Nichols. Jeff Nichols is now five for five in the archives. His 2007 debut, Shotgun Stories, is one of the better debuts of the 2000’s decade, and his next film, his sophomore effort Take Shelter, one of the better films of 2011 (and Nichols’ finest to date). He looked poised for a huge 2010’s decade. Though Mud (2012) is strong– the rest of the decade didn’t quite live up to that early promise. 2016 was supposed to be his big year. He released two films (like Spielberg does often) with different purposes. Loving was supposed to be his true story, socially historically important awards-friendly film, and Midnight Special (speaking of Spielberg) was supposed to be his biggest broader-audience crowd-pleasing entertaining to date. Both really failed at their task (though they are fine) and they’re his two weakest films— not the way you want to be trending after those two first films. Still, five films in the archives (with no blemishes) and a unique voice (though setting- the south, and actor (Michael Shannon is in all five films), is easier to identify than some of the other characteristics).
Best film: Take Shelter. Whether it is Fitzcarraldo, Black Swan, or Safe from Todd Haynes—this tale of madness, sickness and obsession works like a magnificent character study and a potboiler thriller at the same time. The ending with blow your hair back, and Michael Shannon’s eruption in the church is such fine acting- it gives me chills just recalling the scene.
total archiveable films: 5
top 100 films: 0
top 500 films: 0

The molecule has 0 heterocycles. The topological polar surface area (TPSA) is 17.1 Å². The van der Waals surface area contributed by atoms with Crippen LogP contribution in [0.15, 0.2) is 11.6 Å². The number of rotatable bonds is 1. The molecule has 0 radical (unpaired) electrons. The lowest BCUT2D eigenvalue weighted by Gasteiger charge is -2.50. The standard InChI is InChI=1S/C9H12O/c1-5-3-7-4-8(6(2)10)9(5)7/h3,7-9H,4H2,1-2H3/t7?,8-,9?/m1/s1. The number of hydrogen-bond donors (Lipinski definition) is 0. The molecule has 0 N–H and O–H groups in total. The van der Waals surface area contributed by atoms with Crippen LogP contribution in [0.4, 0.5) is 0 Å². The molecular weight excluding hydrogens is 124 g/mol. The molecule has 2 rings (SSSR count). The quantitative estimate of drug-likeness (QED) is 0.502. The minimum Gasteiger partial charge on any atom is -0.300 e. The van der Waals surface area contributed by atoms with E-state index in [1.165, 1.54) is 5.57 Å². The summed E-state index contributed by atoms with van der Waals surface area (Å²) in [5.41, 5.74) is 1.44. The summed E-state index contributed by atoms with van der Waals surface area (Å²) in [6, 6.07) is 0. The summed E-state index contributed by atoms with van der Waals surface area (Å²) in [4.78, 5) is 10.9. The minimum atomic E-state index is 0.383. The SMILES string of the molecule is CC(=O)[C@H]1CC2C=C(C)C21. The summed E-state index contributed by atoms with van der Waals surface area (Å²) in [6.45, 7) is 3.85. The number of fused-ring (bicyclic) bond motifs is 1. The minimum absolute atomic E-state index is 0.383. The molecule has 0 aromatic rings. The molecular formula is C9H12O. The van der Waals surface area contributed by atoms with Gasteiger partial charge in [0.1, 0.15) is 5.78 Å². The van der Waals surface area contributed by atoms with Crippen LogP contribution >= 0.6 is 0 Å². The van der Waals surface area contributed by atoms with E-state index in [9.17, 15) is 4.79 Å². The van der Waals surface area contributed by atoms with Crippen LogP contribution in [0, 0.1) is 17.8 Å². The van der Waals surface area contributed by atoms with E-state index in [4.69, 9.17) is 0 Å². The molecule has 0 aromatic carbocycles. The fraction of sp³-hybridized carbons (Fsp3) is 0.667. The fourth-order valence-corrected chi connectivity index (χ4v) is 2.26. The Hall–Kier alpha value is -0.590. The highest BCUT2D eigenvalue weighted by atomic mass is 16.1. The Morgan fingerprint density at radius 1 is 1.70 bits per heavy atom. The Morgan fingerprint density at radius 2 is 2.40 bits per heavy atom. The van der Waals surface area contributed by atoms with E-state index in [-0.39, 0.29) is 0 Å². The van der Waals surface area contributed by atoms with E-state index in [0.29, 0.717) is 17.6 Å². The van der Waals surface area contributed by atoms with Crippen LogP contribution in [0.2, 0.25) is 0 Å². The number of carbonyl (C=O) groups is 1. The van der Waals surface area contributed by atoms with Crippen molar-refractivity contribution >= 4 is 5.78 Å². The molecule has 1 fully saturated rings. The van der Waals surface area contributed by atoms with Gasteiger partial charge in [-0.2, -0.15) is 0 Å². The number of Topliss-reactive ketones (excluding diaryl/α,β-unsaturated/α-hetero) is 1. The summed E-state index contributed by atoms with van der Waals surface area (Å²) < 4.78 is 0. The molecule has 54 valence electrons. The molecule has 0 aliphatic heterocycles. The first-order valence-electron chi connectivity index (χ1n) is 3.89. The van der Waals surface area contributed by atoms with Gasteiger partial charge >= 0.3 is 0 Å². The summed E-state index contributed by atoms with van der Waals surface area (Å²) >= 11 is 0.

top 100 films of the decade: 0
most overrated: Jeff Nichols doesn’t have an overrated film. His only film represented anywhere on the TSPDT lists is Take Shelter – it ranks as #21 for 2011—most definitely underrated.
most underrated : Shotgun Stories – So I get it, 2007 is loaded—but on the TSPDT consensus list there are now 55 films from 2007— none of them named Shotgun Stories- even in 2007- I wouldn’t get to 20 before Nichols’ impressive debut.
gem I want to spotlight : Loving
- Nichols and his two leads (Negga and Edgerton), through nuanced and un-showy performances, go through pains to set up their love, these two people, and their circumstances as both common and some sort of Eden of perfectness
- The film is paced, measured, intelligent but also rather, mostly, cinematically unremarkable which is disappointing now that we’re some years removed from Nichols Shotgun Stories (2007) which is a great debut film and Take Shelter (2011) which is a transcendent sophomore effort
- Nichols also does a good job of making urban living (DC here) look like doing time in the state pen
- Some very beautiful rural landscapes
- Edgerton’s performance here is like a B- version of ledger’s performance in Brokeback– which is no slight or dismissal of Edgerton’s work- it’s a compliment and comparison
- Michael Shannon, Nichols’ regular, steals a great scene—and the shot of Shannon (playing photographer Grey Villet) with Ruth Negga is the best in the film- an amazing still frame- it reminds me of how Herbert Ross and Gordon Willis recreated the Edward Hopper Nighthawks in Pennies From Heaven (1981)
- In the archives but a bit of a disappointment coming from Nichols at this stage
- Southern locations- Nichols is from Arkansas
- Like Malick (David Gordon Green help produce Nichols’ debut, and Malick help produce DGG’s debut), Nichols’ often juxtaposes the beauty of nature with the violence or ugliness of people and/or institutions
- Ellipsis editing—never in a hurry
- Harmful obsessions in his lead characters
- Establishing shots, rural landscapes- often Spanish moss
- All five films with the great Michael Shannon
- Take Shelter
- Shotgun Stories
- Midnight Special
By year and grades
|2007- Shotgun Stories
|2011- Take Shelter
|2016- Midnight Special
*MP is Masterpiece- top 1-3 quality of the year film
MS is Must-see- top 5-6 quality of the year film
HR is Highly Recommend- top 10 quality of the year film
R is Recommend- outside the top 10 of the year quality film but still in the archives